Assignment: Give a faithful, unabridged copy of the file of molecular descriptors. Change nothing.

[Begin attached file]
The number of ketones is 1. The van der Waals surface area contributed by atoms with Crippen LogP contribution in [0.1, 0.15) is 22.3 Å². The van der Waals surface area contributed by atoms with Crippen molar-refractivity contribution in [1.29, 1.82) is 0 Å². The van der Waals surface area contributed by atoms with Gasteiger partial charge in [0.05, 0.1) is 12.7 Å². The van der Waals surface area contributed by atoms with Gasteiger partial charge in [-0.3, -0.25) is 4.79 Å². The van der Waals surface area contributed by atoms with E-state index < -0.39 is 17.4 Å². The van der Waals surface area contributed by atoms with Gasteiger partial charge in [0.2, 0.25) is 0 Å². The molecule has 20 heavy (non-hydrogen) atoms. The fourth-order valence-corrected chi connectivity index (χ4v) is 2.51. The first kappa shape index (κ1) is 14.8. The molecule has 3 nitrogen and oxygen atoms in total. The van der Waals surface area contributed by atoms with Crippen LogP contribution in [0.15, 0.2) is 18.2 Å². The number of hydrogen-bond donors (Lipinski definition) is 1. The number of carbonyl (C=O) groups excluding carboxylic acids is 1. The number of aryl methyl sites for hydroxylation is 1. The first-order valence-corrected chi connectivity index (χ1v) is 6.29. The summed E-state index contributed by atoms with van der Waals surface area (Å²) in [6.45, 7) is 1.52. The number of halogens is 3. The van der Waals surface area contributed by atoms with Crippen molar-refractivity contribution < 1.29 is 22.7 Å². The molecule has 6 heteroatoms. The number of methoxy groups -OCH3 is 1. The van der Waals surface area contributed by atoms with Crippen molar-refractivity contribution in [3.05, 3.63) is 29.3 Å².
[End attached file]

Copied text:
The number of ketones is 1. The van der Waals surface area contributed by atoms with Crippen LogP contribution in [0.1, 0.15) is 22.3 Å². The van der Waals surface area contributed by atoms with Crippen molar-refractivity contribution in [1.29, 1.82) is 0 Å². The van der Waals surface area contributed by atoms with Gasteiger partial charge in [0.05, 0.1) is 12.7 Å². The van der Waals surface area contributed by atoms with Gasteiger partial charge in [-0.3, -0.25) is 4.79 Å². The van der Waals surface area contributed by atoms with E-state index < -0.39 is 17.4 Å². The van der Waals surface area contributed by atoms with Gasteiger partial charge in [0.2, 0.25) is 0 Å². The molecule has 20 heavy (non-hydrogen) atoms. The fourth-order valence-corrected chi connectivity index (χ4v) is 2.51. The first kappa shape index (κ1) is 14.8. The molecule has 3 nitrogen and oxygen atoms in total. The van der Waals surface area contributed by atoms with Crippen LogP contribution in [0.15, 0.2) is 18.2 Å². The number of hydrogen-bond donors (Lipinski definition) is 1. The number of carbonyl (C=O) groups excluding carboxylic acids is 1. The number of aryl methyl sites for hydroxylation is 1. The first-order valence-corrected chi connectivity index (χ1v) is 6.29. The summed E-state index contributed by atoms with van der Waals surface area (Å²) in [6.45, 7) is 1.52. The number of halogens is 3. The van der Waals surface area contributed by atoms with Crippen molar-refractivity contribution < 1.29 is 22.7 Å². The molecule has 6 heteroatoms. The number of methoxy groups -OCH3 is 1. The van der Waals surface area contributed by atoms with Crippen molar-refractivity contribution in [3.05, 3.63) is 29.3 Å².